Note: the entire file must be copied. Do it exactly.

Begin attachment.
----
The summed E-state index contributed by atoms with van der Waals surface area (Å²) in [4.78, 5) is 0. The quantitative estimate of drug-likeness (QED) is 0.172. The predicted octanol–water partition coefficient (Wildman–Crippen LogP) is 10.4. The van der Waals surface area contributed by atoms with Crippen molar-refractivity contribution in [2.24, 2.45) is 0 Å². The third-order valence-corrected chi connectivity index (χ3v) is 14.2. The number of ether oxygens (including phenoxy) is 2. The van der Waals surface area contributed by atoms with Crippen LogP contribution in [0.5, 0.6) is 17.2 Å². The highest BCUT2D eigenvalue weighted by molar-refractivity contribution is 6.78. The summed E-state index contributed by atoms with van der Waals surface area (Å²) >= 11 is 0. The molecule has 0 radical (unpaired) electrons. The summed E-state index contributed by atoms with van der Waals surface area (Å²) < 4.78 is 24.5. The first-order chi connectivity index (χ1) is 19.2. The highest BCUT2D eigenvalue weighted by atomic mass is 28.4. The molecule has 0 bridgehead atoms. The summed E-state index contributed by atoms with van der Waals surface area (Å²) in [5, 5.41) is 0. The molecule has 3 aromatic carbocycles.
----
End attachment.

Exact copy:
The summed E-state index contributed by atoms with van der Waals surface area (Å²) in [4.78, 5) is 0. The quantitative estimate of drug-likeness (QED) is 0.172. The predicted octanol–water partition coefficient (Wildman–Crippen LogP) is 10.4. The van der Waals surface area contributed by atoms with Crippen molar-refractivity contribution in [2.24, 2.45) is 0 Å². The third-order valence-corrected chi connectivity index (χ3v) is 14.2. The number of ether oxygens (including phenoxy) is 2. The van der Waals surface area contributed by atoms with Crippen LogP contribution in [0.5, 0.6) is 17.2 Å². The highest BCUT2D eigenvalue weighted by molar-refractivity contribution is 6.78. The summed E-state index contributed by atoms with van der Waals surface area (Å²) >= 11 is 0. The molecule has 0 radical (unpaired) electrons. The summed E-state index contributed by atoms with van der Waals surface area (Å²) < 4.78 is 24.5. The first-order chi connectivity index (χ1) is 19.2. The highest BCUT2D eigenvalue weighted by atomic mass is 28.4. The molecule has 0 bridgehead atoms. The summed E-state index contributed by atoms with van der Waals surface area (Å²) in [5, 5.41) is 0. The molecule has 3 aromatic carbocycles.